Doki Doki Literature Club is a psychological horror game disguised as a visual novel. That much is obvious from its stern warnings that the game is not suitable for the easily disturbed despite otherwise marketing itself solely as a VN, so that’s not really spoilers, however I am spoiling the Hell out of it below the break.
So, DDLC does that thing that nobody but Undertale has ever gotten right by going meta. I’m totally on board with going meta, but the problem is that so very few games are willing to take on the challenge of actually doing it right. Instead, the game delivers a perfectly normal, sub-meta story, throws a few meta elements in, and has you messing with file directories as one of the puzzles. DDLC, for example, is about a Visual Novel wherein one of the girls realizes she’s a dating sim character and learns to manipulate the code. Upon realizing that she doesn’t have a path (i.e. nothing the player does will result in their ending up together), she goes full yandere and starts mucking with other characters’ code until they off themselves, are deleted from the game completely, and you’re trapped in a classroom floating in the void with only her. You can kill her (mostly) at this point by deleting her character file.
That all works out great if you follow the game’s rails. The problem is, when the game goes meta, it can’t also ask you to accept that your ability to influence the game be limited to moving straight ahead. I can accept that Mario or Master Chief are going to take a course of action I disagree with. I can even accept that a character I’ve designed in a WRPG is being created within a certain limited design space, and that creating someone whose response to the main plot is to tell it to fuck off is not an option. I am not willing to accept that the actual, real me is going to follow totally linear game rails even when it’s in my best interests to act otherwise. If you cast me, not a character I control or one I’ve created but the actual me as your main character, I expect to be able to behave in the manner that I would within that game’s fictional context. That means when I am both scared of and enraged by the actions of the game’s villain, I am immediately going to be looking for ways to shut her shit down, not just sitting around and waiting to react to whatever horrifying curve ball she’s winding up to throw at me.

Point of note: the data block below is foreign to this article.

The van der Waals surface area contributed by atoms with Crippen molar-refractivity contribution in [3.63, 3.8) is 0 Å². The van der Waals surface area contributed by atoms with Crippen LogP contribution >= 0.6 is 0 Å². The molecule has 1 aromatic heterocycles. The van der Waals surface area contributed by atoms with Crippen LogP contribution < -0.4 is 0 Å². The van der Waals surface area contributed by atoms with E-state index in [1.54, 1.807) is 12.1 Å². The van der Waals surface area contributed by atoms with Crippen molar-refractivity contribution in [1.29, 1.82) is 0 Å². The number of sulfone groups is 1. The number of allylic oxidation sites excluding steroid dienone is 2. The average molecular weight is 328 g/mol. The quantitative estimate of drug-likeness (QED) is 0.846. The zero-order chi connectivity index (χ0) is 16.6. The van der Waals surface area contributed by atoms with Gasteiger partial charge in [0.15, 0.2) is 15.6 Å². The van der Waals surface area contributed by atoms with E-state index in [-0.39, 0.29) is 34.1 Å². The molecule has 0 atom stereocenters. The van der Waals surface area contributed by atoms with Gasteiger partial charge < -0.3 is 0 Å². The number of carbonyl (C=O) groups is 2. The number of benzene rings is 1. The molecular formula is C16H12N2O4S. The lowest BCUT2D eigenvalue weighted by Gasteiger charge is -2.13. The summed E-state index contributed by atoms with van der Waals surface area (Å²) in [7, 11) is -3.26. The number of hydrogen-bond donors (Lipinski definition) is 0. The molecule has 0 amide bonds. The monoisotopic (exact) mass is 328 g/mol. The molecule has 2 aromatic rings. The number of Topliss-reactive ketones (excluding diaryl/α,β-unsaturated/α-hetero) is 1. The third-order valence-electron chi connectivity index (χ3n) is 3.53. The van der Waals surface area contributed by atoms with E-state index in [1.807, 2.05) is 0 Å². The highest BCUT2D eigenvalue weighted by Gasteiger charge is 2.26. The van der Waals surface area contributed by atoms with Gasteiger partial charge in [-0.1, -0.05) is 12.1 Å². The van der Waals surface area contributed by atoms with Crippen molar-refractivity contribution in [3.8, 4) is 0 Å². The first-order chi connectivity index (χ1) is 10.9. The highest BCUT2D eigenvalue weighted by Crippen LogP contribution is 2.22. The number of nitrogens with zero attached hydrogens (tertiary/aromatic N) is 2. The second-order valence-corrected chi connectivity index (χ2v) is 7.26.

There’s a concept in gaming called “the magic circle” wherein the magic circle is a metaphorical or sometimes literal space within which we, the audience, suspend our disbelief and accept that magic is real and we’re a dragon-slaying elf, or whatever. All video games are fundamentally absurd without this suspension of disbelief, because all you are really doing is manipulating a pattern of lights on the game screen in a totally arbitrary manner. Only by agreeing to pretend that Skyrim is real can we care about how many dragons we have killed in it. Since some philosophical types tend to follow these kinds of premises to lunatic ends, I want to be clear here that pretending to believe in something is not the same as actually believing it. A Skyrim player knows that Skyrim is not a real place, but pretends otherwise in order to have a fun time.